The Russian leadership seriously concerned about the fate of surplus weapons that are free of charge, may enter into the countries of Central Asia (CA) following the withdrawal in 2014 from Afghanistan, NATO troops. There is a strong likelihood that the supply of significant quantities of weapons to Central Asian countries, many of which are superior to the Russian, will allow these countries to strengthen and modernize its army. At the same time this will weaken the Afghan armed forces, which could affect stability in the territory of CIS countries. Russia concerned by the fact that NATO and U.S. bases in the first place, may still remain in Afghanistan, and secondly, Moscow fears that they will appear after 2014 and in Central Asia.

“We have serious questions, how the plans to reduce the number of American troops combined with the strengthening of its military infrastructure by Washington in Afghanistan,” – said on Friday Foreign Ministry spokesman Alexander Lukashevich. The diplomat stressed that the reduction of foreign military presence in Afghanistan must be accompanied by adequate measures to combat potential of building the Afghan National Army and Police so that they can do to provide security in the country.

In this situation Moscow is more concerned with the fact that the weapons and military equipment, which are now in Afghanistan, will be transferred to the Central Asian countries. Yet it is precisely such a scenario, it seems, are trying to play in the post-American.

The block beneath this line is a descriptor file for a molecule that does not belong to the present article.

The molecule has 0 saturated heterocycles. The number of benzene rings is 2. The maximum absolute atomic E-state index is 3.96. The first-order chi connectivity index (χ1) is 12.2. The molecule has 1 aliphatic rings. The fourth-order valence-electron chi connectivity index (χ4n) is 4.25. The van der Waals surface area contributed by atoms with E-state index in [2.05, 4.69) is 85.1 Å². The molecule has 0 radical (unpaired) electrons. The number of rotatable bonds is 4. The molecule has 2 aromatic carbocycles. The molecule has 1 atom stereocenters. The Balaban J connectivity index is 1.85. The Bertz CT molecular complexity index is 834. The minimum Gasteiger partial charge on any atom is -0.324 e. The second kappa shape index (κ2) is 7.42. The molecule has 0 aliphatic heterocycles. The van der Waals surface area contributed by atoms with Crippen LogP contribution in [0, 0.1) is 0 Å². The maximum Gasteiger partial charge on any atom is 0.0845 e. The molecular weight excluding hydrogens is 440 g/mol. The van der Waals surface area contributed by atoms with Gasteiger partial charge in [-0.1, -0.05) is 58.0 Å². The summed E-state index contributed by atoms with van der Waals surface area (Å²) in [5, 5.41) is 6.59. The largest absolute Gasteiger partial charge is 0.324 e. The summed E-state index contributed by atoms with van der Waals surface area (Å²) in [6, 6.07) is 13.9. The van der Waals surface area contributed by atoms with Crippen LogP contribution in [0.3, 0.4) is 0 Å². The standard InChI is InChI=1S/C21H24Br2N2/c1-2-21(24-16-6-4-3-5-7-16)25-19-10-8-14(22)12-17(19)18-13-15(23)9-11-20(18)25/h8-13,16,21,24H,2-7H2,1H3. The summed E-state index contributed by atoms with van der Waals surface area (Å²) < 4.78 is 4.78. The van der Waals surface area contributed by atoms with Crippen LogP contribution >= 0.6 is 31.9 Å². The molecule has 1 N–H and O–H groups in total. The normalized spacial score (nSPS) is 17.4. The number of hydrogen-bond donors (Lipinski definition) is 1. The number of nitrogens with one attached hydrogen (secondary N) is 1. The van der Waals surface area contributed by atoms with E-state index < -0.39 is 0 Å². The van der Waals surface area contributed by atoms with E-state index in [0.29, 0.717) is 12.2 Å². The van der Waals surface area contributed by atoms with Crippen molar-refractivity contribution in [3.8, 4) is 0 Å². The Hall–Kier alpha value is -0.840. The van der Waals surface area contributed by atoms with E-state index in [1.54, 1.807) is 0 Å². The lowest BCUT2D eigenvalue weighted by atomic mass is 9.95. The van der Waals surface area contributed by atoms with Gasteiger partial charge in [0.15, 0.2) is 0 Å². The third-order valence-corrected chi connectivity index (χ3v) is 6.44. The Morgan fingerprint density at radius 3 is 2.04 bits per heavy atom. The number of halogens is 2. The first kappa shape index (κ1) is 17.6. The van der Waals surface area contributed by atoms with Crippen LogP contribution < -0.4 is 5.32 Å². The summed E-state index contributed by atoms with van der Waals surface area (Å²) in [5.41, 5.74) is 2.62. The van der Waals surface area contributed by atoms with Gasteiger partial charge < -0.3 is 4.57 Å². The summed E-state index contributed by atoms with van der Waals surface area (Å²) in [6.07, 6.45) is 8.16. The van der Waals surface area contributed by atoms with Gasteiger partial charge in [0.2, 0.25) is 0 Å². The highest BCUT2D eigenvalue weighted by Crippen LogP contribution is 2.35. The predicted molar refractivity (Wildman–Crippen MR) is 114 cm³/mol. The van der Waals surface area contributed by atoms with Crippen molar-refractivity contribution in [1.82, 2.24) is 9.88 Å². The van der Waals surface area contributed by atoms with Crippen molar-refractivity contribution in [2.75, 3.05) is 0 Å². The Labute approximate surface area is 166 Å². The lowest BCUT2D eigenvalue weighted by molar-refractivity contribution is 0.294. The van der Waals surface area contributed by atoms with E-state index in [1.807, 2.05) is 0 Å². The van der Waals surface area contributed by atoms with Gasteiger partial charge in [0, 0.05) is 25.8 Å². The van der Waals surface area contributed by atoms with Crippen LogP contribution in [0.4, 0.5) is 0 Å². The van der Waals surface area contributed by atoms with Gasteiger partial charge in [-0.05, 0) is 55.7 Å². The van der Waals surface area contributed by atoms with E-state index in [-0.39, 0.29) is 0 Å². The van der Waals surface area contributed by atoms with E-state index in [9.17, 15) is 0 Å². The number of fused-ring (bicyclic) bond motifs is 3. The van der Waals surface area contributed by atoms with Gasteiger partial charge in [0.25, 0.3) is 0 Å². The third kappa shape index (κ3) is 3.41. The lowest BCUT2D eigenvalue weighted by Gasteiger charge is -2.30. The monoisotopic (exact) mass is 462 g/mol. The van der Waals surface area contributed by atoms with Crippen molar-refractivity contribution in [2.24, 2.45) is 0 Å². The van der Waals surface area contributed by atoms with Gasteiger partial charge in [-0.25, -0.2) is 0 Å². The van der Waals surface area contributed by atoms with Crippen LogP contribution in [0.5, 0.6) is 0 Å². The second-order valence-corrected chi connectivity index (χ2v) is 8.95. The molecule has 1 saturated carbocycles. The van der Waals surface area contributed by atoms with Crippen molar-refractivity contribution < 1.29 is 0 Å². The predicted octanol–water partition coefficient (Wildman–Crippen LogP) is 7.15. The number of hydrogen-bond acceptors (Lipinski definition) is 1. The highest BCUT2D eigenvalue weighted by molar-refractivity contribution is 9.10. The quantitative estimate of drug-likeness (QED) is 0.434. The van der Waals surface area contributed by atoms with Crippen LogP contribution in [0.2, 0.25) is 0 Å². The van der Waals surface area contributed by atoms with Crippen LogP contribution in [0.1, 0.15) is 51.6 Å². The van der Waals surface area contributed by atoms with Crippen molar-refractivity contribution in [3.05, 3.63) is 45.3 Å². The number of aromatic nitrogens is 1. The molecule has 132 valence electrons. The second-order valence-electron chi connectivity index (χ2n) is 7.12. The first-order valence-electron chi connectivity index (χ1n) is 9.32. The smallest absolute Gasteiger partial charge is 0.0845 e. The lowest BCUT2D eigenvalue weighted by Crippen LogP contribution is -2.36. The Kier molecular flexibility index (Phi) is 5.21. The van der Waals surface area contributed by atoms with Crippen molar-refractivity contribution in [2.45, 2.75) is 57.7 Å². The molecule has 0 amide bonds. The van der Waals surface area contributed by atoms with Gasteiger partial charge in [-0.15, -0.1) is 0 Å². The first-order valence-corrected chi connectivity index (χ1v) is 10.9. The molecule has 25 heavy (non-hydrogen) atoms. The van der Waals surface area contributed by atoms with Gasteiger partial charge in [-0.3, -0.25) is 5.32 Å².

This will cause significant damage to the interests of Russia, which still has a long-term plans of the military and military-technical cooperation with Central Asian former Soviet republics.

According to the military-diplomatic source in Russia, theme derived from the transfer of surplus weapons in Afghanistan in a closed format was discussed at the end of November, Tajik and Uzbek leaders during his visit to Dushanbe and Tashkent Central Command U.S. Army Lt. Gen. Vincent Brooks. It first went on the transfer of Uzbekistan and Tajikistan in the high-volume devices, appliances and virtual channel intelligence, including unmanned lethal devices, digital radios, personal equipment kit, equipped with navigators JPS, armored cars, armored vehicles, air defense systems, tanks and rocket and artillery systems with the means of topographic location space, as well as small arms, equipped with night vision scopes.According to sources, the Pentagon has apparently come to the conclusion that these high-tech weapons for the Afghan army by virtue of her lack of education and sustainable relationship with the Taliban will not do.Army the same post-Soviet countries can master these weapons, apparently without problems. Note that these weapons were of U.S. and NATO Georgian forces before, in August 2011 to commit aggression against South Ossetia and Abkhazia. From all of this “advanced” list of weapons and military equipment (AME) in the Russian army now, except for a few thousand digital radios, navigation GLONASS obsolete UAV modernized (though too old) AK-74 Kalashnikov rifles and machine guns, almost nothing. And a partial re-new Russian ground troops will only IWT in 2015. It turns out that after the withdrawal of U.S. and NATO forces from Afghanistan, some Central Asian countries on the level and quality of their software with new weapons and military equipment will surpass the Russian army.